Some say that Mary herself embroidered swaddling bands with symbols of the tribe of Judah, to be used to bind her hand with Joseph’s in the betrothal ceremony. Afterwards, these bands would be saved to swaddle their infant children, thus identifying them as being of their family. However, I could find no evidence in my internet search to support the use of such handfasting in Jewish wedding tradition.
John D. Keyser of hope-of-israel.org maintains that the act of using salt and swaddling clothes on the child proves that Joseph, not God’s Spirit, is the true and natural father of Jesus. He indicates that ancient middle eastern custom dictates that a child not salted and swaddled is an illegitimate child. Only those infants whose parents are known and accepted in the local community are salted and swaddled. Therefore, Joseph must be the true father of Jesus.
This position seems to disregard that the Scriptures state it takes two or three witnesses to settle a matter. This principle is mentioned several times in the Bible’s Old and New Testaments. Mary knew Jesus was the Son of God. Joseph knew it because the angel told him, and Elizabeth knew it because it was revealed to her as well. These three agree that God is the Father of Jesus, therefore the swaddling bands could have been a sign of his legitimate birth as the Son of God.
The Scripture contains Old Testament references that are prophecies about the coming of the Messiah. It is through these that we get another, more in-depth view of the meaning of the swaddling clothes.
Alfred Edersheim, a minister and Biblical scholar in the 19th century, indicates that the special flocks that provided the lambs used for ritual sacrifices and for Passover in the Temple of Jerusalem (4 miles away) were raised in the hills around Bethlehem.
Migdal Eder was a watchtower built in/near Bethlehem to protect the temple flocks. Lambs that were destined to become ritual and ceremonial sacrifices in the temple at Jerusalem were born in the birthing room below the "tower of the flock," (in Hebrew Migdal Eder). It was kept ceremonially clean according to strict rabbinical rules.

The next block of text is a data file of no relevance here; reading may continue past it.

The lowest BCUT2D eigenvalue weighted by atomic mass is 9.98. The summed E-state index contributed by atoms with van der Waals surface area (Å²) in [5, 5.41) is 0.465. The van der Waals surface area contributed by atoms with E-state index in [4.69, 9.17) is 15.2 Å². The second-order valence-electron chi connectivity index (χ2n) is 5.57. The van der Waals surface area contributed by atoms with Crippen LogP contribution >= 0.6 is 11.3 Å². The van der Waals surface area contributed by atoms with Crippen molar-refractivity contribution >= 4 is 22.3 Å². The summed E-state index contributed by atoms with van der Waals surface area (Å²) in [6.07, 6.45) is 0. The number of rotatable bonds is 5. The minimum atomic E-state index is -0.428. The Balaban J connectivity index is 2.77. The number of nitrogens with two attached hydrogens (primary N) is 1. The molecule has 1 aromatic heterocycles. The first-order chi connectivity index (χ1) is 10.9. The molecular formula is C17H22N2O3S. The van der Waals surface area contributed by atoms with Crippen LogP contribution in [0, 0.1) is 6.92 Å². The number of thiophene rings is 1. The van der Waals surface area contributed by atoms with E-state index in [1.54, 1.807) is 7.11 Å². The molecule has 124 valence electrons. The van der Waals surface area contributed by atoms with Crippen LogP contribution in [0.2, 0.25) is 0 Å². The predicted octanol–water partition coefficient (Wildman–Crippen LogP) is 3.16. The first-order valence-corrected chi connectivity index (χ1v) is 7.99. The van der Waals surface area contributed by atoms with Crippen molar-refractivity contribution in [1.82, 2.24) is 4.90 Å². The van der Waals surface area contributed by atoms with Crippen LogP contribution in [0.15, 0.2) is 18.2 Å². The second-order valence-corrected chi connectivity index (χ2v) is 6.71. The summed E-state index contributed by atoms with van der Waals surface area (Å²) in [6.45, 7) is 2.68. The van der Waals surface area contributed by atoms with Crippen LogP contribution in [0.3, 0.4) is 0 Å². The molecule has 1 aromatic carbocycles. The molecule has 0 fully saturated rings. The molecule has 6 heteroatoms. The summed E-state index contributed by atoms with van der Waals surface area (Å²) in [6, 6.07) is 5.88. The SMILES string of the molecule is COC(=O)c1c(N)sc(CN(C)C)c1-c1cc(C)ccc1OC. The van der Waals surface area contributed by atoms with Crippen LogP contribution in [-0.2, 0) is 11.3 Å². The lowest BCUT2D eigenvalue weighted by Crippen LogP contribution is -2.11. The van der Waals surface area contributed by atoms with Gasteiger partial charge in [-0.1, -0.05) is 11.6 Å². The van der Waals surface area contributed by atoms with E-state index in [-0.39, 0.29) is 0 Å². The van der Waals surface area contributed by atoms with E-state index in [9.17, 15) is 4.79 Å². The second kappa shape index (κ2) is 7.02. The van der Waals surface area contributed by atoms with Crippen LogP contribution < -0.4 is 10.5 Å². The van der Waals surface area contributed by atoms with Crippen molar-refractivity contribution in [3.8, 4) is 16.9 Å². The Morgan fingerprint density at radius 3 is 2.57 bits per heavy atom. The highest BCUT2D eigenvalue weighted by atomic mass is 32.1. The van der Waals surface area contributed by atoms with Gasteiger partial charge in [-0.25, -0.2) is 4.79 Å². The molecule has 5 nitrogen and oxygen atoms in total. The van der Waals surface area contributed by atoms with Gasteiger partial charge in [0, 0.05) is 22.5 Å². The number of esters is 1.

(Archeologists have not uncovered its actual location but the Old Testament narrows the location significantly. However, it may or may not be a cave under the Basilica of the Nativity in Bethlehem.)
During lambing season, the ewes were brought here to birth their young. Specially-trained shepherds would make judgments about which lambs qualified as worthy to be a sacrificial lamb. If they qualified by being without spot or blemish, they would be wrapped with “swaddling cloths” to protect them from harming themselves. Lambs are lively little creatures. Those that were not suitable were joined to the flock.
Cooper P. Abrams III cites much biblical and historical evidence that agrees with Edersheim. Read more here - http://bible-truth.org/BirthPlaceofJesus.html#3
The priestly shepherds of the Christmas Story knew exactly where the angels meant when they said, “Ye shall find the babe wrapped in swaddling clothes, lying in a manger.” English Bibles are typically translated from Greek. The Greek word for “manger” most commonly means “stall,” such as where animals are kept (It is translated as such in Luke 13:15). The birthing room below the tower of the flock, Migdal Eder, where the unblemished sacrificial lambs were born, is a birthplace that qualifies as a sign of the unblemished Lamb of God who came to take away the sins of the world.
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Alfred Edersheim, The Life and Times of Jesus the Messiah, From the manger in Bethlehem to the baptism in Jordan, The nativity of Jesus the Messiah, Book 2, Chapter VI, Hindrickson Publishers: 1993, p131.